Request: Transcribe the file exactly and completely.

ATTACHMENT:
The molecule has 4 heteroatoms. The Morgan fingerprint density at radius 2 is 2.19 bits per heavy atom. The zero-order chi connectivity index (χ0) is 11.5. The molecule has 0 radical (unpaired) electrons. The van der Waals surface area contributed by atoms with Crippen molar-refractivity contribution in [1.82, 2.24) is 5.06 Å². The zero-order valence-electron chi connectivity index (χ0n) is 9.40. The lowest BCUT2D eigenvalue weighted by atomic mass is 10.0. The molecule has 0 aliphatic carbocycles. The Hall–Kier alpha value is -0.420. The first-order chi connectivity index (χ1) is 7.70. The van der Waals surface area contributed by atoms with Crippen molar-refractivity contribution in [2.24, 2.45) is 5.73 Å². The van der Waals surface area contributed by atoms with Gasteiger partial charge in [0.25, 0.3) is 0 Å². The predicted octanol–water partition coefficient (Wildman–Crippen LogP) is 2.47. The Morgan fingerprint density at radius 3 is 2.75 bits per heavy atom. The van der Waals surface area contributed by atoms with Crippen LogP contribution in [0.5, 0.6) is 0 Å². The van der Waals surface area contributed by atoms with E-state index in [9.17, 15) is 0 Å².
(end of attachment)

The molecule has 4 heteroatoms. The Morgan fingerprint density at radius 2 is 2.19 bits per heavy atom. The zero-order chi connectivity index (χ0) is 11.5. The molecule has 0 radical (unpaired) electrons. The van der Waals surface area contributed by atoms with Crippen molar-refractivity contribution in [1.82, 2.24) is 5.06 Å². The zero-order valence-electron chi connectivity index (χ0n) is 9.40. The lowest BCUT2D eigenvalue weighted by atomic mass is 10.0. The molecule has 0 aliphatic carbocycles. The Hall–Kier alpha value is -0.420. The first-order chi connectivity index (χ1) is 7.70. The van der Waals surface area contributed by atoms with Crippen molar-refractivity contribution in [2.24, 2.45) is 5.73 Å². The van der Waals surface area contributed by atoms with Gasteiger partial charge in [0.25, 0.3) is 0 Å². The predicted octanol–water partition coefficient (Wildman–Crippen LogP) is 2.47. The Morgan fingerprint density at radius 3 is 2.75 bits per heavy atom. The van der Waals surface area contributed by atoms with Crippen LogP contribution in [0.5, 0.6) is 0 Å². The van der Waals surface area contributed by atoms with E-state index in [9.17, 15) is 0 Å².